Lament for the Makaris
“Lament for the Makaris” is a poem in twenty-five stanzas, each of four lines with a rhyme scheme of aabb and a recurring refrain. Although written in a ballad form, William Dunbar’s poem is actually a meditation on serious moral and religious issues, including what for his time would have been the most important of all, the afterlife. The poem is about mutability and transition, including the transition from life to death, and what the human response to those changes should be. Death is a central concern because, as Dunbar notes in his repeated refrain, “Timor mortis conturbat me”: “The fear of death confounds me.
In order to emphasize the shifting, uncertain nature of the world, Dunbar points out that the powerful and educated are subject to death. Neither position, wealth, nor learning will protect a person from the inevitable end. Dunbar then narrows his focus from the broader society to a very specialized group with whom he was familiar, the “makaris” (poets of Scotland and England) who have died.
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There is a further twist, for the poem’s subtitle is “Quhen He Wes Sek” (when he was sick), and it has been speculated that Dunbar may have himself been very ill at the time the poem was composed.
At such a time, meditation on life and, especially, death would be expected. This would be particularly true for Dunbar, who was a priest, most likely in the Franciscan order. “Lament for the Makaris” is written in the dialect known as “Middle Scots,” which was the traditional literary language of Scotland during the period from the latter half of the fifteenth century through the early part of the seventeenth century. Middle Scots and English derived from essentially the same sources; their syntactic patterns are almost identical.
The major differences are in vocabulary, pronunciation, and spelling, and these differences are clearly evident in “Lament for the Makaris. ” Dunbar has been regarded by many scholars and critics as the finest lyric poet in the British Isles in the period between Geoffrey Chaucer and Sir Thomas Wyatt, and this work clearly displays his ability to produce a consistent, powerful, and moving poem that combines genuine sensitivity and insight with a high level of poetic technique and skill.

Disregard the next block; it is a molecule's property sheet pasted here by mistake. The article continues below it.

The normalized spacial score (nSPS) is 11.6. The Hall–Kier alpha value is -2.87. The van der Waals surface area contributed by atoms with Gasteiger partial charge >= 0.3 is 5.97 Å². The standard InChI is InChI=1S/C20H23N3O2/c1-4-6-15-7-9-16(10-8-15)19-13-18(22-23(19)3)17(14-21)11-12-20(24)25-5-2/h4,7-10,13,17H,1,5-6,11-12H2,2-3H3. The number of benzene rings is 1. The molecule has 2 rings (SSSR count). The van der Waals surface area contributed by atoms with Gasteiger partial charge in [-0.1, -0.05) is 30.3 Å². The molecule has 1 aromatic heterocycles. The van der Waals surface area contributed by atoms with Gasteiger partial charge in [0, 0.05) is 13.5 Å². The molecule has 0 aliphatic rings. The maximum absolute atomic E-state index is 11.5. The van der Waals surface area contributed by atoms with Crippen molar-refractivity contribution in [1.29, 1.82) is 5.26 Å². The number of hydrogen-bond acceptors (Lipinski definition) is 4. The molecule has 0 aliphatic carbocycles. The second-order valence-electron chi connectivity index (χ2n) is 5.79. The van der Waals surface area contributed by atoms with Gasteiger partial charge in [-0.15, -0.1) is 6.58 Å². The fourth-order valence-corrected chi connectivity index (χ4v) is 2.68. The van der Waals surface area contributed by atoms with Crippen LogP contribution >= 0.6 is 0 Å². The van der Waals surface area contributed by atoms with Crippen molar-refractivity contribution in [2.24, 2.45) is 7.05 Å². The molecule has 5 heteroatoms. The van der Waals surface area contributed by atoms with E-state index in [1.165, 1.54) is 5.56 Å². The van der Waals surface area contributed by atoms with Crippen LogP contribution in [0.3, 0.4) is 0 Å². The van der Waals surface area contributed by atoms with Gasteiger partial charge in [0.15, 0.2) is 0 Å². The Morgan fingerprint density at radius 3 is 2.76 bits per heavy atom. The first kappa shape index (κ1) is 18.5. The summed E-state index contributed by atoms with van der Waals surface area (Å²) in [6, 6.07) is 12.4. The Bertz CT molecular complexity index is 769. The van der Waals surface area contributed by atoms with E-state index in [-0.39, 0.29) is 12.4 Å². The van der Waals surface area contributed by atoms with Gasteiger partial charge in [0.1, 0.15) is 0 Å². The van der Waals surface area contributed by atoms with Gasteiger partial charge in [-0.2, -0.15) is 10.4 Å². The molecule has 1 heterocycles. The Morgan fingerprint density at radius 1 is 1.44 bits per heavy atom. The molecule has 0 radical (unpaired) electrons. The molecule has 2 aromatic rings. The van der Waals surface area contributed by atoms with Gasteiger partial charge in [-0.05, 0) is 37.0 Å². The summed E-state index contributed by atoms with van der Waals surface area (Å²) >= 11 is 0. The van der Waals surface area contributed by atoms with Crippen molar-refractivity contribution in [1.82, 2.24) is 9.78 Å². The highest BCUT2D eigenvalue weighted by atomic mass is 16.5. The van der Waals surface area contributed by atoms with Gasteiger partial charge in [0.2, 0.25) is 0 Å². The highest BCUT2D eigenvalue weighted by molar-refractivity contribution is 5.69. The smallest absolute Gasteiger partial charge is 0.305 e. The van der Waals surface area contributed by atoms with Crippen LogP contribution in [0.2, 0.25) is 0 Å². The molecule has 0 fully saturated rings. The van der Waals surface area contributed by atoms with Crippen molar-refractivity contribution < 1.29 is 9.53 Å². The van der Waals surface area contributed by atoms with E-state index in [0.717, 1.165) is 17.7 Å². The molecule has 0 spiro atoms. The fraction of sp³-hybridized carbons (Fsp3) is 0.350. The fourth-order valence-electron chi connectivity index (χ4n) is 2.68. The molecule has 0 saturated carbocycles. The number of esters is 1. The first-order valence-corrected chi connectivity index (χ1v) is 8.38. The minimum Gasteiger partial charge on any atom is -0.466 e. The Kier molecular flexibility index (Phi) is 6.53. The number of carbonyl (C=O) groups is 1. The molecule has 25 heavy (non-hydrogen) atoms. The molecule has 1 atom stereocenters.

The individual lines are relatively short, each having four main stresses, but Dunbar avoids the sense of choppiness or abruptness that readers sometimes find in a similar, nearly contemporary poet, the Englishman John Skelton. As Dunbar constructs his poem, the central theme of mutability and death is introduced; then the topic is further considered by a roll call of famous Scots and English writers who have died; finally, Dunbar closes the poem by acknowledging that he, too, will die and noting that such is the common fate of all human beings. For that reason, he concludes, people must do their best to live proper lives. Forms and Devices
Dunbar is an extremely skilled and competent poet, and “Lament for the Makaris” is a carefully constructed work. There are twenty-five stanzas, each of four lines of rhyming couplets with a running refrain, “Timor mortis conturbat me. ” This pattern, which developed in earlier French court poetry and was transported to England and Scotland, is known technically as “kyrielle” verse. The refrain is from the religious ceremony known as the Offices for the Dead, and its repetition at the end of each stanza drives home one of the poem’s central points: In the midst of life one is surrounded by death and should live accordingly.
For a moralizing, religious poet such as Dunbar, this point entailed opposing a carpe diem (seize the day) philosophy; instead of living for the moment, people should constantly and consistently behave well in order to deserve a life after death. By using this running refrain and by restricting his verses to quatrains, Dunbar has imposed a limit on himself: He has, essentially, only three relatively short lines (four strong beats per line is his pattern) in which to present his meaning in each stanza.